The best thing about the show is that when you did write a piece, you were responsible for it. You were in charge of the casting. You were in charge of the costumes. You produced the piece. I wouldn’t know what the fuck I was doing if I hadn’t been on Saturday Night Live. It’s the absolute best training you can have in show business.

You could say much the same thing about any project, as long as you see it to the end. Its lifespan may not be any longer than that of your average comedy sketch, but its lessons remain—which is just another way of saying that ideas and experience emerge from the same cycle. And the apprenticeship is necessarily brutal, in Silicon Valley or anywhere else. As Martin Short puts it elsewhere in the same book: “You’re a star on Saturday night, but if forty-eight hours later you haven’t come up with an idea, you’re a failure.”

The act of killing

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Over the weekend, my wife and I watched the first two episodes of Mindhunter, the new Netflix series created by Joe Penhall and produced by David Fincher. We took in the installments over successive nights, but if you can, I’d recommend viewing them back to back—they really add up to a single pilot episode, arbitrarily divided in half, and they amount to a new movie from one of the five most interesting American directors under sixty. After the first episode, I was a little mixed, but I felt better after the next one, and although I still have some reservations, I expect that I’ll keep going. The writing tends to spell things out a little too clearly; it doesn’t always avoid clichés; and there are times when it feels like a first draft of a stronger show to come. Fincher, characteristically, sometimes seems less interested in the big picture than in small, finicky details, like the huge titles used to identify the locations onscreen, or the fussily perfect sound that the springs of the chair make whenever the bulky serial killer Ed Kemper sits down. (He also gives us two virtuoso sequences of the kind that he does better than just about anyone else—a scene in a noisy club with subtitled dialogue, which I’ve been waiting to see for years, and a long, very funny montage of two FBI agents on the road.) For long stretches, the show is about little else than the capabilities of the Red Xenomorph digital camera. Yet it also feels like a skeleton key for approaching the work of a man who, in fits and starts, has come to seem like the crucial director of our time, in large part because of his own ambivalence toward his fantasies of control.

Mindhunter is based on a book of the same name by John Douglas and Mark Olshaker about the development of behavioral science at the FBI. I read it over twenty years ago, at the peak of my morbid interest in serial killers, which is a phase that a lot of us pass through and that Fincher, revealingly, has never outgrown. Apart from Alien 3, which was project that he barely understood and couldn’t control, his real debut was Seven, in which he benefited from a mechanical but undeniably compelling script by Andrew Kevin Walker and a central figure who has obsessed him ever since. John Doe, the killer, is still the greatest example of the villain who seems to be writing the screenplay for the movie in which he appears. (As David Thomson says of Donald Sutherland’s character in JFK: “[He’s] so omniscient he must be the scriptwriter.”) Doe’s notebooks, rendered in comically lavish detail, are like a nightmare version of the notes, plans, and storyboards that every film generates, and he alternately assumes the role of writer, art director, prop master, and producer. By the end, with the hero detectives reduced to acting out their assigned parts in his play, the distinction between Doe and the director—a technical perfectionist who would later become notorious for asking his performers for hundreds of takes—seems to disappear completely. It seems to have simultaneously exhilarated and troubled Fincher, much as it did Christopher Nolan as he teased out his affinities with the Joker in The Dark Knight, and both men have spent much of their subsequent careers working through the implications of that discovery.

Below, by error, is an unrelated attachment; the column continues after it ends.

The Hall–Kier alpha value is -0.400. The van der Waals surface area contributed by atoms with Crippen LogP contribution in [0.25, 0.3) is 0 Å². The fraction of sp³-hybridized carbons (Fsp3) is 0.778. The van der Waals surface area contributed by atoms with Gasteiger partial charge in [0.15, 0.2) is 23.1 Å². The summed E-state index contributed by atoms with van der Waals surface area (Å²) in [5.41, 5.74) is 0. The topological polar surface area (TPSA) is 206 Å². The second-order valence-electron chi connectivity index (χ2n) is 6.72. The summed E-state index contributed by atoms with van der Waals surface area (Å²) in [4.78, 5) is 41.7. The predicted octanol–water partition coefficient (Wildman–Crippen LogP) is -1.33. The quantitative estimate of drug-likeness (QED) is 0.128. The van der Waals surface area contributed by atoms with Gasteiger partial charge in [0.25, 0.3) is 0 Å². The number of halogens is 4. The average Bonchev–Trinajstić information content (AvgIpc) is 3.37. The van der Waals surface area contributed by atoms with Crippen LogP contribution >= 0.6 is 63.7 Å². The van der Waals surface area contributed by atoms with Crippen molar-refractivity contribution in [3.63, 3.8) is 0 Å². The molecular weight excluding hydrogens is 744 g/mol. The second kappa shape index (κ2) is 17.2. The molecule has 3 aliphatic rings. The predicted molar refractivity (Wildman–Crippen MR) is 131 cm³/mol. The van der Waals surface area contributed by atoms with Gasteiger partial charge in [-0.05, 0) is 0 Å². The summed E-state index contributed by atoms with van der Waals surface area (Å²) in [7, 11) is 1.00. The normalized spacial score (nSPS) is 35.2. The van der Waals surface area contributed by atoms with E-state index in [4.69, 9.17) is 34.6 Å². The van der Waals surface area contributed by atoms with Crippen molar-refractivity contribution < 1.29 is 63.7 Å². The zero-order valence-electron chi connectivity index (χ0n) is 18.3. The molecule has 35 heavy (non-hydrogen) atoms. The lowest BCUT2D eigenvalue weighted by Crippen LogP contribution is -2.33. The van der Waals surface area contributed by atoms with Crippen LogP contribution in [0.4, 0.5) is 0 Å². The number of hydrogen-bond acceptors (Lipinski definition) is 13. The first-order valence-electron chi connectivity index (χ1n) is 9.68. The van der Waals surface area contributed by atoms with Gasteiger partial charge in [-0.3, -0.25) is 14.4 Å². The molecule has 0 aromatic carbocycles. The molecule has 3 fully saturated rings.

Fincher hasn’t always been comfortable with his association with serial killers, to the extent that he made a point of having the characters in The Girl With the Dragon Tattoo refer to “a serial murderer,” as if we’d be fooled by the change in terminology. Yet the main line of his filmography is an attempt by a surprisingly smart, thoughtful director to come to terms with his own history of violence. There were glimpses of it as early as The Game, and Zodiac, his masterpiece, is a deconstruction of the formula that turned out to be so lucrative in Seven—the killer, wearing a mask, appears onscreen for just five minutes, and some of the scariest scenes don’t have anything to do with him at all, even as his actions reverberate outward to affect the lives of everyone they touch. Dragon Tattoo, which is a movie that looks a lot better with time, identifies its murder investigation with the work of the director and his editors, who seemed to be asking us to appreciate their ingenuity in turning the elements of the book, with its five acts and endless procession of interchangeable suspects, into a coherent film. And while Gone Girl wasn’t technically a serial killer movie, it gave us his most fully realized version to date of the antagonist as the movie’s secret writer, even if she let us down with the ending that she wrote for herself. In each case, Fincher was processing his identity as a director who was drawn to big technical challenges, from The Curious Case of Benjamin Button to The Social Network, without losing track of the human thread. And he seems to have sensed how easily he could become a kind of John Doe, a master technician who toys sadistically with the lives of others.